Finally: silence. Nothing appeared in the chat box. No "I really mean it!" No "But I love that phone!" No "You're going to be so happy!" For a full 30 seconds, nothing, not even an (Agent is typing). Finally, almost meekly came back the response: "I can have it delivered or you can pick it up. Please let me know which you prefer." 

I had broken her. I'm not proud of it, but at least I had gotten us back to doing a deal, and out of a commercial. We quickly concluded the particulars of payment and other finalities and wrapped things up. She thanked me for the business, and told me she hoped my wife enjoyed the phone. Yes, she did sign off with "Thank you for being a customer!" But by then I was willing to spot her that last point.

Marc Wollin of Bedford has a mixed marriage: he has an Android phone, his wife an Apple. His column appears regularly in The Record-Review, The Scarsdale Inquirer and online at, as well as via Facebook, LinkedIn and Twitter.

Saturday, April 07, 2018

Chef of the Future

If you're from New Jersey, New York, Connecticut, Delaware, Maryland, or Pennsylvania, you probably know the ubiquitous supermarket chain ShopRite. The number one food retailer in the New York metropolitan region, its nearly 300 stores serve 6 million customers a week. Those shoppers know the grocer for their wide variety of basic foodstuffs, from meat to brownie mix to Cheetos. 

But these days that's not enough. To compete with upscale specialty grocers like Whole Foods and Trader Joes, they have added sections filled with organic beans, free trade coffee and gluten free mac n' cheese. To entice growing immigrant populations, they have added aisles with Asian, Middle Eastern and Latino staples, like fish sauce, Bamba and adobo. And for busy families they have added more ready-to-eat foods, with hot and cold meal bars offering everything from pulled pork to sushi. Not to worry: still on the shelves are bologna, white bread and Velveeta. 

Still, the stores were in danger of missing out on the hottest trend in food today, the DIY meal kit. Originating in Sweden in 2007 as "Middagsfrid" (roughly translated as "dinnertime bliss"), the model made its way to these shores in 2012 as Blue Apron, HelloFresh and Plated. Those services grew steadily, attracting competition as celebrity endorsements and rival services sprang up. There are now offerings from Martha Stewart (Marley Spoon), BeyoncĂ© (22 Days Nutrition) and even Tom Brady (Purple Carrot). More recently the 600-pound twin gorillas of retailing, Amazon and Walmart, have entered the fray, offering everything from cheesy ravioli bake to chicken enchiladas.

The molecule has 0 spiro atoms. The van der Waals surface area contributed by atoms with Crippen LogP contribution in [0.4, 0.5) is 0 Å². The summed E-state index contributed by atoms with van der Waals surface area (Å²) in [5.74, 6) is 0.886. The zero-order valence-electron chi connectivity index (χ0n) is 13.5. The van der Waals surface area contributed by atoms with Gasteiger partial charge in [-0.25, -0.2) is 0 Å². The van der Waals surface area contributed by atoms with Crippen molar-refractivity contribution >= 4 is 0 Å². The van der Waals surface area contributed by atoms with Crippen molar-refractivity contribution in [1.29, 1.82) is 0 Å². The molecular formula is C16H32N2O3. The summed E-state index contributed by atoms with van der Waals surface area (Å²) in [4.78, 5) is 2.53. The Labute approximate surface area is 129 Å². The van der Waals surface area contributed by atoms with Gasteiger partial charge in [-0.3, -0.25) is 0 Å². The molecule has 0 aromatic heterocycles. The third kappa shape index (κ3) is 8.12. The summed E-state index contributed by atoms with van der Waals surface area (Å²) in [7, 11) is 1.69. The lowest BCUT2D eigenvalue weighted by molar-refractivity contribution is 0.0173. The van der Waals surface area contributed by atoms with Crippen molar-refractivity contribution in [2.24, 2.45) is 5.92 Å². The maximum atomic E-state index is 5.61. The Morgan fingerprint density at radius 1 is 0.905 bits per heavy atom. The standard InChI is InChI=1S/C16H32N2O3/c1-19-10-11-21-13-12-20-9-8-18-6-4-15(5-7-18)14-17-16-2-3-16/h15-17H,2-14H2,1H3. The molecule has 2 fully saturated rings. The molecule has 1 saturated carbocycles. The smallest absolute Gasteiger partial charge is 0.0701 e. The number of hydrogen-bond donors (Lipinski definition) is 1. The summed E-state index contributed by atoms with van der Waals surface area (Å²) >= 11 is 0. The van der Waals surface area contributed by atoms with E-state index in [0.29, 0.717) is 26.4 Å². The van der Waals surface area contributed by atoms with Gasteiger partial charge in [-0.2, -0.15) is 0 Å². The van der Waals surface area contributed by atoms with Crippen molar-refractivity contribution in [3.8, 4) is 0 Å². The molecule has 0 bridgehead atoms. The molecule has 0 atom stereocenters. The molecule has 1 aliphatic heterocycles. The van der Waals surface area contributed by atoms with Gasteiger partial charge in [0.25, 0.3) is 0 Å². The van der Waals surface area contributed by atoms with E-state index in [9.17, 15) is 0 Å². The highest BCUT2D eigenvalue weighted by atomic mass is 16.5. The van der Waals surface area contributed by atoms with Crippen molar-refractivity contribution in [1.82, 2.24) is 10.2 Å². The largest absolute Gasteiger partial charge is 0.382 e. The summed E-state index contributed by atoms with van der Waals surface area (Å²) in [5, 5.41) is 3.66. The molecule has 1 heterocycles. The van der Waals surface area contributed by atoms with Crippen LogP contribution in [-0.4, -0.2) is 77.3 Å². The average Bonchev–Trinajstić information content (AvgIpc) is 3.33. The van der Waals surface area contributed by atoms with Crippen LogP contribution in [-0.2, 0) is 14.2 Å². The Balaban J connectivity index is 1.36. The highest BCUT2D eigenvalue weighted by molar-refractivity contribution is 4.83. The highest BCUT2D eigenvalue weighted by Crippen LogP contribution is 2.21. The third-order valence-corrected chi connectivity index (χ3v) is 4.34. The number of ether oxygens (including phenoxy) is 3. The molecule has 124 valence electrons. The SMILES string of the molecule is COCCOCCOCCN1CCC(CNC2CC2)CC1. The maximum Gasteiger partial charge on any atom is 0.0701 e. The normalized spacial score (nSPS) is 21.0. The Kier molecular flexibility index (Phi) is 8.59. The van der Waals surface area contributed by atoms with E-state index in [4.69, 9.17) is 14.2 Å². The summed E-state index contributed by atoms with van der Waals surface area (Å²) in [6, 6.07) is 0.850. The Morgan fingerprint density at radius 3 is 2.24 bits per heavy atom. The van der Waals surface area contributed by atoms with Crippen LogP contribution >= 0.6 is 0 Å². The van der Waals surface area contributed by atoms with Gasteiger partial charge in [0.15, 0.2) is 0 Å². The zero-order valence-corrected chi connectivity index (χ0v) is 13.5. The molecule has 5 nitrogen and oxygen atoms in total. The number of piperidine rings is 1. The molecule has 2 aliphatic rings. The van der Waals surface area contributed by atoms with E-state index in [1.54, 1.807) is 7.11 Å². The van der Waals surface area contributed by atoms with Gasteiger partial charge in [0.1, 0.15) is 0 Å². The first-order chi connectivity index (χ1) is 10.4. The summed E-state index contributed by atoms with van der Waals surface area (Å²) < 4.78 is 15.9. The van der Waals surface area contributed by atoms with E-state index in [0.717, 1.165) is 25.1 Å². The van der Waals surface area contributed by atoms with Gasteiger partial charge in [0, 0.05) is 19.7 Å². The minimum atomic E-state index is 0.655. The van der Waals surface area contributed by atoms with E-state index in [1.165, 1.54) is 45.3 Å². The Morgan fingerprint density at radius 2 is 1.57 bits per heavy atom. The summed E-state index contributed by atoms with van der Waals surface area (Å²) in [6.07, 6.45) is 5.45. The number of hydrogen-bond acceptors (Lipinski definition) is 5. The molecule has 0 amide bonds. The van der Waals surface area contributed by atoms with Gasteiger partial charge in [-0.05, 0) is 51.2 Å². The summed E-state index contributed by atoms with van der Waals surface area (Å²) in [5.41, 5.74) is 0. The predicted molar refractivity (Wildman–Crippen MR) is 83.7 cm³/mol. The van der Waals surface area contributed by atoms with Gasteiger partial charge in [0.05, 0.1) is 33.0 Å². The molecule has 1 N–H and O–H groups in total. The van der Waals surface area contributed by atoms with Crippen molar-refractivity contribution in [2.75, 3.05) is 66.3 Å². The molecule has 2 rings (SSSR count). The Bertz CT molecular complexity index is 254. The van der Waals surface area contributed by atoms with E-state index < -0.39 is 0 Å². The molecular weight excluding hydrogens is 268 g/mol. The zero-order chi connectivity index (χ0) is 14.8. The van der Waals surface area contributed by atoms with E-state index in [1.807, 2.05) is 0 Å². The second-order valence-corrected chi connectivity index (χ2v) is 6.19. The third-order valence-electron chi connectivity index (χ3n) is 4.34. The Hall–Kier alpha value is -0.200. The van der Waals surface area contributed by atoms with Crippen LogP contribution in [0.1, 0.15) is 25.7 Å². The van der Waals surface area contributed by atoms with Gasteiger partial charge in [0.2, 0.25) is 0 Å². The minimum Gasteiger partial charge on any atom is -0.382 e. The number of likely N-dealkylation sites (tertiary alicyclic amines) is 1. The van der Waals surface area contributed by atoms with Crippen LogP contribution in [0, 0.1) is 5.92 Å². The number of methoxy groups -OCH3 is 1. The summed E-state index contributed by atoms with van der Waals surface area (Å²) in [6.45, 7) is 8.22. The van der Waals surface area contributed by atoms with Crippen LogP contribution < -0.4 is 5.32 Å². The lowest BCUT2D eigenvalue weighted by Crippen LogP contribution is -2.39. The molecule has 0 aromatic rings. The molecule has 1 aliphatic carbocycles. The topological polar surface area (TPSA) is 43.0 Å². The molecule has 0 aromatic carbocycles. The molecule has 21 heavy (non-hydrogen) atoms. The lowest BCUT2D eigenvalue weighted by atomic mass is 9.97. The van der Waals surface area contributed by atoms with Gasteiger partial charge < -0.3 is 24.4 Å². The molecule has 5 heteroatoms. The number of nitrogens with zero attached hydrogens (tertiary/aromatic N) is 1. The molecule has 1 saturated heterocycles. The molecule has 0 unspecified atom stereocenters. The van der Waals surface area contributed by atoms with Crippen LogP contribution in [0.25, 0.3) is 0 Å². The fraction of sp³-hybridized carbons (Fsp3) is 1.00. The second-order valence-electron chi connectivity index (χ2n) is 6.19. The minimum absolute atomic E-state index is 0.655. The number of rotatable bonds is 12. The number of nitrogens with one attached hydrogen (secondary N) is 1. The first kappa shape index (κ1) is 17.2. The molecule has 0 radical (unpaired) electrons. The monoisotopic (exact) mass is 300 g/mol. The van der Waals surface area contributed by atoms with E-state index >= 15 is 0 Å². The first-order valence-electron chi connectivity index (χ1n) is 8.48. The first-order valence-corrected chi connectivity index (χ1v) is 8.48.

In each of these kits, all the needed items are delivered to your door or available as a single unit to pick up, along with step-by-step directions to produce a finished meal. Reviews vary, but in general are fairly positive. After all, most cooking is not rocket science. It's the assembling of diverse ingredients and prep work that takes the time. In that light, the genius in these kits lies not so much in simplifying complex preparation, but in putting all the component parts in the right proportions together in one place. Then by following the explicit Step 1, Step 2, Step 3 instructions, you can turn a bunch of greens, some chicken breasts and a box of pasta into Basil Garlic Chicken Fettuccine as easily as you can say Mario Batali. 

So now here comes ShopRite, if not late to the party then trying to carve its own niche. Under the brand "The Chef's Menu" and for less than $15 for dinner for two or four (depending on the offering or on how hungry you are), you can make Thai Coconut Chicken, Chicken Marsala or even Korean Beef Stir Fry. Note the offerings: not a pork chop and mashed potato among them. That's because they are very consciously trying to differentiate themselves in a crowded field by jumping on the twin bandwagons of making your own and eating international. Or if you will, making Chef You into Chef Yu. 

Still, it's a crowded field and the competition is fierce. Consumers seem to like the idea, but a shakeout is underway. Home chefs have been moving away from subscription models like HelloFresh and towards individual offerings. That's one of the reasons that industry leader Blue Apron's stock price has plunged recently, even while in-store meal kits generated $154.6 million in sales in 2017, an increase of more than 26% over year-ago results. Seems like adults can be picky eaters just like their kids. 

A few years ago a survey of British mothers (and yes, it's still mostly women who do the majority of the cooking) found that 4000 moms admitted they made the same 9 meals over and over, while one in four made the same meal on the same day of the week. It's likely no different on these shores. With jobs, school and other obligations, it's no easy task to gather the ingredients and whip up a culinary delight for a family dinner. That's part of the attraction of kitchen appliances like the Instapot which promise to cut down on cooking time. But whether you sauté it or fry it, braise it or baste it, you still need the right stuff to throw into the pan. In that light, ShopRite is probably in the right spot. Or to update Herbert Hoover, prosperity means "a pork scaloppini in every pot."


Marc Wollin of Bedford likes to cook. His column appears regularly in The Record-Review, The Scarsdale Inquirer and online at, as well as via Facebook, LinkedIn and Twitter.